After years of delays, the state has approved a plan to improve air quality in the San Joaquin Valley.
Air officials and clean air advocates celebrated Thursday as state Air Resources Board chair Mary Nichols announced a unanimous vote to approve a valley-wide plan to control PM2.5. That’s the harmful particulate matter that obstructs the views of snowy Sierra Peaks and is associated with increased asthma attacks, reduced immune function and low birthweight in newborns.
The vote in a downtown Fresno ballroom came two years after the state struck down an earlier plan for not being sufficiently comprehensive. The revised version, written by the San Joaquin Valley Air Pollution Control District, meets more federal standards and includes more feedback from the community.
“It’s a culmination of a lot of work by a lot of people in the Valley who really care about our air quality,” said Valley air district director Samir Sheikh in an interview after the meeting.
The new plan incorporates tighter restrictions on residential wood-burning. It also promises to replace restaurant charbroilers and upgrade thousands of pieces of agricultural equipment to cleaner models.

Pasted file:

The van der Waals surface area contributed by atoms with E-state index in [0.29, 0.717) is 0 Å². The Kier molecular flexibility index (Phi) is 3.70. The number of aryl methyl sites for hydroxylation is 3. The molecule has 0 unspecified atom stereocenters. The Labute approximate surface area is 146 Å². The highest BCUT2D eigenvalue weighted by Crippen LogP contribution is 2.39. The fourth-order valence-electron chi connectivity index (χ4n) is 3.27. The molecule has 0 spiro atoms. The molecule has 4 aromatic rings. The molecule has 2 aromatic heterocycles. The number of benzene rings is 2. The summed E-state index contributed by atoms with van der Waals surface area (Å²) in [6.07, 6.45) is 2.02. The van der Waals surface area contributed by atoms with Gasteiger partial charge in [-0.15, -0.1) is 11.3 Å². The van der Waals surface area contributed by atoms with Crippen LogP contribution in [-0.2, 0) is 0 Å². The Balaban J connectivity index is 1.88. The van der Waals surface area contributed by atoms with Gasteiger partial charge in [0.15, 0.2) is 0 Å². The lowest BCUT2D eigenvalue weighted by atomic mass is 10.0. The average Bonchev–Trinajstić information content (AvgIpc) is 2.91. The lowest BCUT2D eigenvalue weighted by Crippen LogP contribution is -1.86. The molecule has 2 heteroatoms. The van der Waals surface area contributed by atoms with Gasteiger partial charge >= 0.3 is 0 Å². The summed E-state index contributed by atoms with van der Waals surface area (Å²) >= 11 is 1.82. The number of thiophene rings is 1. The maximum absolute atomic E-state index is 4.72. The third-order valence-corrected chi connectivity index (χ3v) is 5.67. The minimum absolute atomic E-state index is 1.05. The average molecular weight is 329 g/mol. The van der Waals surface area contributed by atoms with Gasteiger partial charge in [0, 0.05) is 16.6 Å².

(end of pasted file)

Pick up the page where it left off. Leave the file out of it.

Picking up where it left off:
However, many air quality advocates voiced concerns that the new wood-burning rules are still too lenient, and that the air district shied away from restricting some of the Valley’s biggest industrial polluters.
“We at NPCA are seriously concerned that this is less of a complete plan as required under the Clean Air Act and more of an IOU to Valley residents that leaves numerous sources of particulate pollution off the table,” said Mark Rose of the National Parks Conservation Association during the meeting.
Perhaps the most common concern voiced during the proceedings? The plan’s price tag tops $5 billion–most of which has yet to be allocated. The remainder will largely need to wait for the state legislature.
Genevieve Gale of the Central Valley Air Quality Coalition agreed the plan isn’t perfect. Overall, however, she said she’s pleased that it incorporated many suggestions from the community.
“Often times in the Valley we’re left feeling unheard,” she said. “However, in this plan there are major elements that have responded to public comment.”